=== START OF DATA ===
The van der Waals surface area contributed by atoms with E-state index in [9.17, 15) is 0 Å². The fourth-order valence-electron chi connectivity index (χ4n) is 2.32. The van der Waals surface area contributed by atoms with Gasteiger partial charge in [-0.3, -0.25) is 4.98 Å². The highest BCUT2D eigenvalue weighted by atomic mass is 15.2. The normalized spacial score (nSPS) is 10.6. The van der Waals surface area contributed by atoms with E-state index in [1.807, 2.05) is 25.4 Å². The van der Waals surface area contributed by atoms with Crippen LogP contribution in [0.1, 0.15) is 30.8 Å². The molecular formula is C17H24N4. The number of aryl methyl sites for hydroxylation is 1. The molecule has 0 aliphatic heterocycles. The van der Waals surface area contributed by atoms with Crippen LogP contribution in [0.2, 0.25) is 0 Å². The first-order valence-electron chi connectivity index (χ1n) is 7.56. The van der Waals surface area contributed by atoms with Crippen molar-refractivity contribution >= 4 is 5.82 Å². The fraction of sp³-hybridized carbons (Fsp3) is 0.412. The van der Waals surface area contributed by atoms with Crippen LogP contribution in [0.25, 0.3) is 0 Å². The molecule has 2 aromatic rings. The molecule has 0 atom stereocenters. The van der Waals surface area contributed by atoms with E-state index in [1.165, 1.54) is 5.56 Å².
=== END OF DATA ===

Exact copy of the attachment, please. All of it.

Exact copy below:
The van der Waals surface area contributed by atoms with E-state index in [9.17, 15) is 0 Å². The fourth-order valence-electron chi connectivity index (χ4n) is 2.32. The van der Waals surface area contributed by atoms with Gasteiger partial charge in [-0.3, -0.25) is 4.98 Å². The highest BCUT2D eigenvalue weighted by atomic mass is 15.2. The normalized spacial score (nSPS) is 10.6. The van der Waals surface area contributed by atoms with E-state index in [1.807, 2.05) is 25.4 Å². The van der Waals surface area contributed by atoms with Crippen LogP contribution in [0.1, 0.15) is 30.8 Å². The molecular formula is C17H24N4. The number of aryl methyl sites for hydroxylation is 1. The molecule has 0 aliphatic heterocycles. The van der Waals surface area contributed by atoms with Crippen LogP contribution in [0.2, 0.25) is 0 Å². The first-order valence-electron chi connectivity index (χ1n) is 7.56. The van der Waals surface area contributed by atoms with Crippen molar-refractivity contribution >= 4 is 5.82 Å². The fraction of sp³-hybridized carbons (Fsp3) is 0.412. The van der Waals surface area contributed by atoms with Crippen LogP contribution in [0.25, 0.3) is 0 Å². The molecule has 2 aromatic rings. The molecule has 0 atom stereocenters. The van der Waals surface area contributed by atoms with E-state index in [1.165, 1.54) is 5.56 Å².